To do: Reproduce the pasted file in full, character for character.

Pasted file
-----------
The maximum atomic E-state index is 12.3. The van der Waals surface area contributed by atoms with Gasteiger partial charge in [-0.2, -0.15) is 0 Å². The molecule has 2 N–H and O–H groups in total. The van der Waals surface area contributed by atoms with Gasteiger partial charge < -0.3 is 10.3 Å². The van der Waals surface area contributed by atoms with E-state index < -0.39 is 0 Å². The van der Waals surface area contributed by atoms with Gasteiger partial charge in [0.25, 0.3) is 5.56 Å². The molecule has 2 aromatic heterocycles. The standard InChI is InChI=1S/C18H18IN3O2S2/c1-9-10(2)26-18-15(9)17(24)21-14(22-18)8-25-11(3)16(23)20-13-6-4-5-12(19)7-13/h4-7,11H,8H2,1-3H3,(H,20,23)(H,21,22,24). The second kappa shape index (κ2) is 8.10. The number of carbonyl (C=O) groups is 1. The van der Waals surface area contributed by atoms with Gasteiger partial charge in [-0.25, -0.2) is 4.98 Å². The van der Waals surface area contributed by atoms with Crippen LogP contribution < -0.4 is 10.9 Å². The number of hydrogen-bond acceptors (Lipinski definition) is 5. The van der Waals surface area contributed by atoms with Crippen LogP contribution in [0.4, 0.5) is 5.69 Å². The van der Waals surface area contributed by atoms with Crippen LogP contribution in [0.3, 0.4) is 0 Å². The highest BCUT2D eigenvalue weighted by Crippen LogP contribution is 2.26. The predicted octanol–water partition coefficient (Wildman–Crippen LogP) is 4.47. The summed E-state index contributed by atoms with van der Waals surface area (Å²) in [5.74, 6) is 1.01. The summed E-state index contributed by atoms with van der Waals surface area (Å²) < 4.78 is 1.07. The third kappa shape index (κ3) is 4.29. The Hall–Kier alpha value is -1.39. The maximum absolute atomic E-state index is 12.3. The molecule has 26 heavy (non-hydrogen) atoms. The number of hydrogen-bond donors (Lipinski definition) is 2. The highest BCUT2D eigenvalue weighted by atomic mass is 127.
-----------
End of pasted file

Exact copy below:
The maximum atomic E-state index is 12.3. The van der Waals surface area contributed by atoms with Gasteiger partial charge in [-0.2, -0.15) is 0 Å². The molecule has 2 N–H and O–H groups in total. The van der Waals surface area contributed by atoms with Gasteiger partial charge < -0.3 is 10.3 Å². The van der Waals surface area contributed by atoms with E-state index < -0.39 is 0 Å². The van der Waals surface area contributed by atoms with Gasteiger partial charge in [0.25, 0.3) is 5.56 Å². The molecule has 2 aromatic heterocycles. The standard InChI is InChI=1S/C18H18IN3O2S2/c1-9-10(2)26-18-15(9)17(24)21-14(22-18)8-25-11(3)16(23)20-13-6-4-5-12(19)7-13/h4-7,11H,8H2,1-3H3,(H,20,23)(H,21,22,24). The second kappa shape index (κ2) is 8.10. The number of carbonyl (C=O) groups is 1. The van der Waals surface area contributed by atoms with Gasteiger partial charge in [-0.25, -0.2) is 4.98 Å². The van der Waals surface area contributed by atoms with Crippen LogP contribution < -0.4 is 10.9 Å². The number of hydrogen-bond acceptors (Lipinski definition) is 5. The van der Waals surface area contributed by atoms with Crippen LogP contribution in [0.4, 0.5) is 5.69 Å². The van der Waals surface area contributed by atoms with Crippen LogP contribution in [0.3, 0.4) is 0 Å². The highest BCUT2D eigenvalue weighted by Crippen LogP contribution is 2.26. The predicted octanol–water partition coefficient (Wildman–Crippen LogP) is 4.47. The summed E-state index contributed by atoms with van der Waals surface area (Å²) in [5.74, 6) is 1.01. The summed E-state index contributed by atoms with van der Waals surface area (Å²) < 4.78 is 1.07. The third kappa shape index (κ3) is 4.29. The Hall–Kier alpha value is -1.39. The maximum absolute atomic E-state index is 12.3. The molecule has 26 heavy (non-hydrogen) atoms. The number of hydrogen-bond donors (Lipinski definition) is 2. The highest BCUT2D eigenvalue weighted by atomic mass is 127.